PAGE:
The administration of justice in Wales

As part of the IWA’s innovative new project to debate policy in a new way David Melding looks at the question of a separate legal jurisdiction for Wales.

The administration of justice, although not currently a devolved responsibility, has been the subject of significant developments in Wales since 1999 and these developments have contributed to the emergence of a modern Welsh legal identity.

One of the implications of the new devolution settlement following the March 2011 referendum, is that we have two legislatures, each with extensive law-making powers but within the framework of a single England-and-Wales jurisdiction.

Following the referendum and the continuing development of a body of Welsh law, some commentators have argued that it will become increasingly difficult to make the single England-and-Wales legal jurisdiction work. That said, there are those who remain sceptical of the need for a separate Welsh jurisdiction and others who remain opposed to it.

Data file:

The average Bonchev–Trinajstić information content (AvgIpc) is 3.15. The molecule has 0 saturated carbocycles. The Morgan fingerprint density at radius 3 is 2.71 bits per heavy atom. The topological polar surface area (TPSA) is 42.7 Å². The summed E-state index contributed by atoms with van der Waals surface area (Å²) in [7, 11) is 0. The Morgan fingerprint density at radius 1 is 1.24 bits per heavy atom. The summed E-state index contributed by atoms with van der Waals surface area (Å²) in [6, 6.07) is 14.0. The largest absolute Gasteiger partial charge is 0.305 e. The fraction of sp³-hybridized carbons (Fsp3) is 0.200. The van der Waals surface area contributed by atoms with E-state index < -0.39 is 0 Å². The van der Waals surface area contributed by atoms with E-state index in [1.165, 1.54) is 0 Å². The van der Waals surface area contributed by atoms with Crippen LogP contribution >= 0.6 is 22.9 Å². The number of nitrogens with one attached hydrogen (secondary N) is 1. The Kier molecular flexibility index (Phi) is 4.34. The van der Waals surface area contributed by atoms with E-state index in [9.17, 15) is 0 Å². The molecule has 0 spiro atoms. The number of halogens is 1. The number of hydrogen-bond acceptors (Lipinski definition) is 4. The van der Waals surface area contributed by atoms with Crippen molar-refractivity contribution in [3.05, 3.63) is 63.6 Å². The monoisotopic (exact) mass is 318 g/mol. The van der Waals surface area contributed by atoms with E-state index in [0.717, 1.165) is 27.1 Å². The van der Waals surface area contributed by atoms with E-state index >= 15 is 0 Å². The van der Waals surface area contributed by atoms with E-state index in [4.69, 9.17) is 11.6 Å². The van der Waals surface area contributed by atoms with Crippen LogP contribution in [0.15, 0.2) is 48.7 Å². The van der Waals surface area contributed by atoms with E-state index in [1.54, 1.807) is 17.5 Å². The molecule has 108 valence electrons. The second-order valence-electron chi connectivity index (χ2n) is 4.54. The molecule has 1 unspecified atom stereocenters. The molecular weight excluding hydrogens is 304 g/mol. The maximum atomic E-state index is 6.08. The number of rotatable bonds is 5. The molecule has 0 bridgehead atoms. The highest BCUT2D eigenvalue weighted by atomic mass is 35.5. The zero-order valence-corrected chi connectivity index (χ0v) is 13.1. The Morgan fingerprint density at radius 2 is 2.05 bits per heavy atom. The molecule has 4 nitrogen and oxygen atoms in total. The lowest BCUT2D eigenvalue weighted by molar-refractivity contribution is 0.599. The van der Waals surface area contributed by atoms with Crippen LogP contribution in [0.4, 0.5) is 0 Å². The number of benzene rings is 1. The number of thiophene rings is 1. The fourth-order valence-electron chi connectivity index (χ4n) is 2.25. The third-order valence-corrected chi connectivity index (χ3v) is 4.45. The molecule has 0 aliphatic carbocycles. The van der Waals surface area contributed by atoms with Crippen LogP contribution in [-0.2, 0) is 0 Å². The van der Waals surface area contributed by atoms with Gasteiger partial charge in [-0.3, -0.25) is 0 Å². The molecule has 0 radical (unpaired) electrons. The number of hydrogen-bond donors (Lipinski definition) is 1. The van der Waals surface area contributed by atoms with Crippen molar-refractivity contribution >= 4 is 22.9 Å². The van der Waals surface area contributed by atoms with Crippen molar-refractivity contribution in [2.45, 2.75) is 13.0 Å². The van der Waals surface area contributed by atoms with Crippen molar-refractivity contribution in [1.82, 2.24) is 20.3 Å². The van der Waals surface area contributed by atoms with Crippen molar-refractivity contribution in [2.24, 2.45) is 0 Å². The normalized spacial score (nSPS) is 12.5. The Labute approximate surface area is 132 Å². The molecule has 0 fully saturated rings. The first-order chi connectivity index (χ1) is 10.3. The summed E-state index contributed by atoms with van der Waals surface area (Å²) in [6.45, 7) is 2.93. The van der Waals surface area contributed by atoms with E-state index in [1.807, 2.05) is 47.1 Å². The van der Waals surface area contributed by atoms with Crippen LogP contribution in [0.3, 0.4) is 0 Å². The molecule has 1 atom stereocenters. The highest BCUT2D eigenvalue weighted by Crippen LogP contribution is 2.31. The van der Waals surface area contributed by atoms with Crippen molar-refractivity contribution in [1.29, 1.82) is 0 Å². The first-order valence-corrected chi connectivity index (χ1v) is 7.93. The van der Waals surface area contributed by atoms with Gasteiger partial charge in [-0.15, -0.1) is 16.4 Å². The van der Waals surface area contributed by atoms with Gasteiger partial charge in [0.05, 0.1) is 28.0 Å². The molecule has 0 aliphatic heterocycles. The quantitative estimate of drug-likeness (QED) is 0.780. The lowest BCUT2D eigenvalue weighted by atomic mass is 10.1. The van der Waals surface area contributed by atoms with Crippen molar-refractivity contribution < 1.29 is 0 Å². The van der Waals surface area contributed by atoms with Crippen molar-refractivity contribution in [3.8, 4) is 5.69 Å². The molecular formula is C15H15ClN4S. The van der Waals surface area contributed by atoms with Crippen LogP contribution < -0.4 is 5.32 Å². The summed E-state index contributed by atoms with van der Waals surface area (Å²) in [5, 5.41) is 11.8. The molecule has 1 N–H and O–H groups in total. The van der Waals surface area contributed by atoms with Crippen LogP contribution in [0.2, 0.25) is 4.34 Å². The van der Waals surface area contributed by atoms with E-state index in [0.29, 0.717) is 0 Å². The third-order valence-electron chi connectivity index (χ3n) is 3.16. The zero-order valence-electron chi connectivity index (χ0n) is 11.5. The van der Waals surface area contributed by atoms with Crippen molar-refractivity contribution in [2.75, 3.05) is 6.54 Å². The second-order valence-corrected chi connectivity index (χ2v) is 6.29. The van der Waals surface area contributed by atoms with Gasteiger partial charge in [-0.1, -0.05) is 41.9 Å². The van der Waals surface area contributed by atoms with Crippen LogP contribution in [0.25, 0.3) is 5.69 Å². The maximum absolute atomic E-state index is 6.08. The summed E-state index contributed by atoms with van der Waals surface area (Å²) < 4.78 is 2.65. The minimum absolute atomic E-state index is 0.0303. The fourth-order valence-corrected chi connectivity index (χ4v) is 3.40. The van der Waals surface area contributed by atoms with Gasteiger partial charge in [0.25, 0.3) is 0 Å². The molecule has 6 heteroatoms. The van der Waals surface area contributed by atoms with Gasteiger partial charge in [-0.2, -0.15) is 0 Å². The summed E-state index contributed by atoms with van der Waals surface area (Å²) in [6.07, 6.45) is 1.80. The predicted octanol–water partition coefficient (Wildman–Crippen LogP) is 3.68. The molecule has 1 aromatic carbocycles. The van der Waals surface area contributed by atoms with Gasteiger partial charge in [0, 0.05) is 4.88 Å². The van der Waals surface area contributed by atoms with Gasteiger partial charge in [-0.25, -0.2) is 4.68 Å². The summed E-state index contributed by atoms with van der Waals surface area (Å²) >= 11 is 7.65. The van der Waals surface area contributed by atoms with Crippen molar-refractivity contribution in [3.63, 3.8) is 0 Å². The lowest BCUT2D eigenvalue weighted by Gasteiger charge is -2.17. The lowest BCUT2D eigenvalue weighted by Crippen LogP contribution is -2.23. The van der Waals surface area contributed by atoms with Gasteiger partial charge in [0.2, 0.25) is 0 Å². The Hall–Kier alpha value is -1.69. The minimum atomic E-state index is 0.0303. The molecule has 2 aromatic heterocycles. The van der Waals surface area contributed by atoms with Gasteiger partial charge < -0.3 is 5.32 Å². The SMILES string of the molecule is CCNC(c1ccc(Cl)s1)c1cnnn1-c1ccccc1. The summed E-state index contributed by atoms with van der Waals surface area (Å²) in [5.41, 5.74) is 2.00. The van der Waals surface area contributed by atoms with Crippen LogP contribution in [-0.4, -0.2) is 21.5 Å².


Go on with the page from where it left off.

It was this continuing debate that prompted us to look into this subject in more detail between March and December 2012 although we did not see it as our role to come forward with specific recommendations for and against the establishment of such a jurisdiction.

So, turning to the main outcomes of our inquiry.

It is clear that the guiding principle behind any consideration of a separate jurisdiction should be to bring justice closer to the people of Wales and thus enable better access to justice for Welsh citizens.

In the committee’s view, it is fundamentally important that any future changes should be undertaken with the Welsh public in mind and should not be seen simply as a matter of convenience to the legal profession.

We believe that whether or not a single jurisdiction should be established is a political decision, with the precise details of how it should be established a matter for future political debate and negotiation. In line with our guiding principle, there is a clear role for the Welsh and UK Governments to actively engage the public in this debate.

In the course of our inquiry, it became evident that a separate Welsh jurisdiction is constitutionally viable.